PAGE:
How do students perceive DIRT? Directed or Dedicated Improvement and Reflection Time

liz blog 1I asked Rebecca Frost, a young NQT who trained at York last year, to write a guest post. She wrote an extremely interesting assignment on the importance of giving students time to respond to and act upon feedback. Here are some of her thoughts. Paragraph three is interesting, a reflective practitioner…
liz blog 2

As part of the PGCE at York University we were required to complete three Master’s level assignments. The first one was based on our observations of wider school issues, then we progressed to the reflection of our own teaching of a sequence of five lessons, before culminating in a small-scale project that required gaining data from students or teachers. All three were incredibly thought-provoking, but it was the opportunity to research something for assignment three that I was passionate about that really got me thinking. I focused on DIRT (Dedicated Improvement and Reflection Time) and how students themselves perceive its usefulness and effectiveness. Current thinking is that students need time in lessons to reflect on feedback teachers give them, which is often in the form of strengths and targets.
I based the questions I asked students on my own experiences as a teacher. I had two Year 8 classes, one a Set 1 and one a Set 4. Having given both classes similar-style feedback and seen it dealt with in two very different ways by the students, I thought it would be particularly interesting to compare the answers given by the two classes. Given the fact that levels have now been abandoned (although not in all cases), there were some very interesting results indeed.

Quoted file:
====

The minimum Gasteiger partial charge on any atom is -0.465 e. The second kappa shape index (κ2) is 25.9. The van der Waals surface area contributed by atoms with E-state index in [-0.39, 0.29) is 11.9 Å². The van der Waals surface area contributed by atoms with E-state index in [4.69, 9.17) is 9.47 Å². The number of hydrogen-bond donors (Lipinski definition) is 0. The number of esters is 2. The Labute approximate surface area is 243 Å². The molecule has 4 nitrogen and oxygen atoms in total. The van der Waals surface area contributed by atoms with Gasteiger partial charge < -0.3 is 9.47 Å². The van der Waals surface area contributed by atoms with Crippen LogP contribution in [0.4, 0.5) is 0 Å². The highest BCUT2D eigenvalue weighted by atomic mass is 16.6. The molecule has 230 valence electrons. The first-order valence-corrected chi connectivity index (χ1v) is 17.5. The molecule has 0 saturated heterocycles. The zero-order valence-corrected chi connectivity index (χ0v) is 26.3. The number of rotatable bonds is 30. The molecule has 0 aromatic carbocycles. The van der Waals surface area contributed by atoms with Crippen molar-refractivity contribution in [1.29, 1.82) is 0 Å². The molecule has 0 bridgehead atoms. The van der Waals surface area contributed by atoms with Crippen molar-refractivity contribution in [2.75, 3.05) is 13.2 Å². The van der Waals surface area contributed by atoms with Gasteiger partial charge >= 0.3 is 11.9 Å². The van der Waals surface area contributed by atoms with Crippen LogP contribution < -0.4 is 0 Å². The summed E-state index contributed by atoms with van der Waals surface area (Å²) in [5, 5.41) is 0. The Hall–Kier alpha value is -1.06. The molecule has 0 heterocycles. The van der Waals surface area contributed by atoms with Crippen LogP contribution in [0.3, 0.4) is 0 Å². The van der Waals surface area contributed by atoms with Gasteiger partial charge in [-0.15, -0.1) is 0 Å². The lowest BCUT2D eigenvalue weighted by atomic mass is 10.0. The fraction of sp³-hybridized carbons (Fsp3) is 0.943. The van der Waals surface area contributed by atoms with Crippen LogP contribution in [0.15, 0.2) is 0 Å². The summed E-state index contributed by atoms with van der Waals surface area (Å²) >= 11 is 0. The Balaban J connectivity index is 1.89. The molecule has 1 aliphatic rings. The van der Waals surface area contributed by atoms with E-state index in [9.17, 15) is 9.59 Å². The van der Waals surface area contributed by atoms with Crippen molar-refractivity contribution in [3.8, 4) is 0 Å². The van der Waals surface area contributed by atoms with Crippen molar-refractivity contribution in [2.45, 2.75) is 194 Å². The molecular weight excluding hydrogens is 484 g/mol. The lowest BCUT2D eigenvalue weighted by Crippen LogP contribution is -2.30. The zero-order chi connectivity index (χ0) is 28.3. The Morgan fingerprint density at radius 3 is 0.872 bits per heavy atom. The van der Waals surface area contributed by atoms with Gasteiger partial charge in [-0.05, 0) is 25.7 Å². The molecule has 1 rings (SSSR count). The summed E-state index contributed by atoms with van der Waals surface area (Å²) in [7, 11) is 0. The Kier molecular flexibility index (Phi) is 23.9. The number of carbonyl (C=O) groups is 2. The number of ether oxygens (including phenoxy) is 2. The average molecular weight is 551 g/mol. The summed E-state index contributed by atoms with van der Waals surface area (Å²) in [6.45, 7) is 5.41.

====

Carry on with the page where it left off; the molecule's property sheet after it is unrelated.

Both sets of students agreed that comments are important because they get guidance on how to improve – rather than a number just telling them that they are at a specific level. They also both felt that it was very beneficial when the teacher gives them specific tasks to do during their DIRT time, which help them to actively engage with feedback on how to improve. Rather than giving them target comments such as, ‘use the past tense accurately’, for example, this could be a set of translations to do into the past tense with support where they needed it. Students from the lower-ability class commented in the questionnaire that they found this much more helpful. Indeed, many stated that they find comments difficult to understand, and that the level is much more meaningful to them when it comes to knowing where they are. This suggests that while comments are very important for progress, a level-like system helps students to understand where they are at. I am very interested to see how this pans out as we search for a new system!
My research provoked a lot of interesting questions. Firstly, as I say, comes the question of how to replace levels, if indeed we should. This will be an interesting challenge, particularly in MFL, with all the different skills to assess. Secondly, comes the question of whether and how to differentiate feedback to suit the class it is being given to. And lastly, it is interesting to consider how peer and self assessment feed into DIRT, and how they can be best used to help students reflect on and make progress in their learning.
There are many, many reflective practitioners across our country and in other countries (young and slightly older!) who are trialling new things and continually reflecting on classroom practice. The hard work that is put in hourly, daily and weekly will pay off and our learners will benefit.

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